Bird watching sites in Penang or Pulau Pinang – Teluk Air Tawar & Penang National Park. Trails of varying difficulties are available at Teluk Bahang, TelukTukun, Tanjung Aling, Pantai Kerachut and Teluk Ketapang.
PENANG NATIONAL PARK
The Penang National Park was established in 2003 and is one of the smallest national parks in Malaysia. It covers an area of about 1,213ha and is located in the remote northwestern part of Penang Island. The park consists of pristine coastal rainforest, mangroves, mudflats and beaches. About 190 bird species exist in this remote and pristine park. One of the most well known birds here is the White-bellied Sea Eagle, which breed in the park, especially around the Muka Head area. They are frequently seen soaring and displaying in the hill forests facing the sea. If you are lucky, you might get to observe their soaring skills and aerial combats. Trails of varying difficulties are available at Teluk Bahang, TelukTukun, Tanjung Aling, Pantai Kerachut and Teluk Ketapang. The park is open daily from 8:00am to 6:00pm.
Visitors can stay in hotels as well as chalets at Teluk Bahang and Batu Ferringhi, as accommodation is currently not available in the park.
TELUK AIR TAWAR – KUALA MUDA COAST
The Teluk Air Tawar-Kuala Muda coastal area is located at Seberang Prai Utara near Butterworth on mainland Penang. The habitats here consist of paddy fields, farmland, coastal mudflats and mangroves – conducive habitats for shorebirds (waders), water birds and mangrove birds. It is listed by Birdlife International as one of the Important Bird Areas for Malaysia, locations that provide feeding and resting areas for shorebirds and water birds during the bird migration season from October to March. About 61 species of birds have so far been spotted here, in addition to thousands of shorebirds that visit the area annually. Species of shorebirds include the Brown-headed Gull, Great Egret, Black-tailed Godwit, Whimbrel, Eurasian Curlew, Terek Sandpiper, Ruddy Turnstane, Red-necked Stint, Great Knot, Curlew Sandpiper, Gull-billed and White-winged Tern as well as the Javan and Chinese Pond Heron.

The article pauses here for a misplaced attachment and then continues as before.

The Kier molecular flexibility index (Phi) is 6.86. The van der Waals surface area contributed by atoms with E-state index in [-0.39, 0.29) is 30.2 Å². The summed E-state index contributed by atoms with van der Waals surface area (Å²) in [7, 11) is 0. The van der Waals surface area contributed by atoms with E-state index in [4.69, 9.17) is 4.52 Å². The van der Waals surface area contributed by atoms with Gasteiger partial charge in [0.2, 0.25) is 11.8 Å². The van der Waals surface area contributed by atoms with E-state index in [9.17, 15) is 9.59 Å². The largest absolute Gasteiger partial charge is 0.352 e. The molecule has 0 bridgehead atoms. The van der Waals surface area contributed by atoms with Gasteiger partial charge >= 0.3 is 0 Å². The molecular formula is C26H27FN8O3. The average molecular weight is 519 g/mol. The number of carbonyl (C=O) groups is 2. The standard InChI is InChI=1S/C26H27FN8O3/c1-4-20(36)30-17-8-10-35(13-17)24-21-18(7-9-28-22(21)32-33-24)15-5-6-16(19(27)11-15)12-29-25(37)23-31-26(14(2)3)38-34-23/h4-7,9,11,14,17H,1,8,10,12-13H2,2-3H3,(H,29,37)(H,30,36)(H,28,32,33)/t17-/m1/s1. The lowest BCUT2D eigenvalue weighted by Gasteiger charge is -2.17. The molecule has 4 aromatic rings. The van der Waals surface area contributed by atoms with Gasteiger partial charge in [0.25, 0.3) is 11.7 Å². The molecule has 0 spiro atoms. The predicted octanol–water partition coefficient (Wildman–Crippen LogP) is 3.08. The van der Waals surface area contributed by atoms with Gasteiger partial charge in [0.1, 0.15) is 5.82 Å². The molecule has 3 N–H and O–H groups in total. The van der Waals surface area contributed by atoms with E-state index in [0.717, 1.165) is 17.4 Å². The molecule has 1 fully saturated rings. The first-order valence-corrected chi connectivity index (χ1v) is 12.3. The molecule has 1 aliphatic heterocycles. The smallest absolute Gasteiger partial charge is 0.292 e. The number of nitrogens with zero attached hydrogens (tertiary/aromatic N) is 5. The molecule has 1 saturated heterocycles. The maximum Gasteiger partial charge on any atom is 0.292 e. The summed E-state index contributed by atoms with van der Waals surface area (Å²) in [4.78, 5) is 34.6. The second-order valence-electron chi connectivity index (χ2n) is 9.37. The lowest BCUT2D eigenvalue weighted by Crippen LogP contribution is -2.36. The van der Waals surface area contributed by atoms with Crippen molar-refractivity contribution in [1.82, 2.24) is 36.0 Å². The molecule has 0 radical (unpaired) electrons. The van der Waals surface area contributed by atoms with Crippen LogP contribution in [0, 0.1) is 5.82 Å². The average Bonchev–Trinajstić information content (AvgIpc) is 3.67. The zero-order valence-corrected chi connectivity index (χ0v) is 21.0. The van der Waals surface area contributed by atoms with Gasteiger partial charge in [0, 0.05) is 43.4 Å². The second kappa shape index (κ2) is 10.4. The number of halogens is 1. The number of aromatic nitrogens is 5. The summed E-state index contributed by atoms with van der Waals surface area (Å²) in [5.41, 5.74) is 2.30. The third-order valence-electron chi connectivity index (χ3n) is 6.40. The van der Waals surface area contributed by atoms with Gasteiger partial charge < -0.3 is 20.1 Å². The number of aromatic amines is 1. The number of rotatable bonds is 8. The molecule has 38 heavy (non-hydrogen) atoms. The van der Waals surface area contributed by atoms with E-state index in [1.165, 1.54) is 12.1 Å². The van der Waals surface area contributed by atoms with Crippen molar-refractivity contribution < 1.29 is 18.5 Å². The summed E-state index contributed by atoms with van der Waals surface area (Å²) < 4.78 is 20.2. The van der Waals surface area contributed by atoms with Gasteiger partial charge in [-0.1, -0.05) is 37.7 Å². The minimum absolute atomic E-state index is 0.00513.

Non-water birds such as the White, Yellow and Forest Wagtails as well as two globally threatened birds, the Lesser Adjutant Stork and Nordmann’s Greenshank, exist here. During the spring migration in February and March, hundreds of egrets, pond herons, terns, sand plovers, herons, greenshanks, redshanks, sandpipers and other species flock to the Bagan Tambang mudflats. Both binoculars and spotting scopes will come in handy for the viewing of shorebirds and water birds along the coastal bunds and when scanning the mudflats during the changing tides. It is advisable to check for tide times when bird watching here. Birds are likely to roost during low tide.
Accommodation is not available in the area. Visitors can stay at various hotels in Butterworth on mainland Penang.
Penang Tourism Action Council
Tel: +604 – 262 0202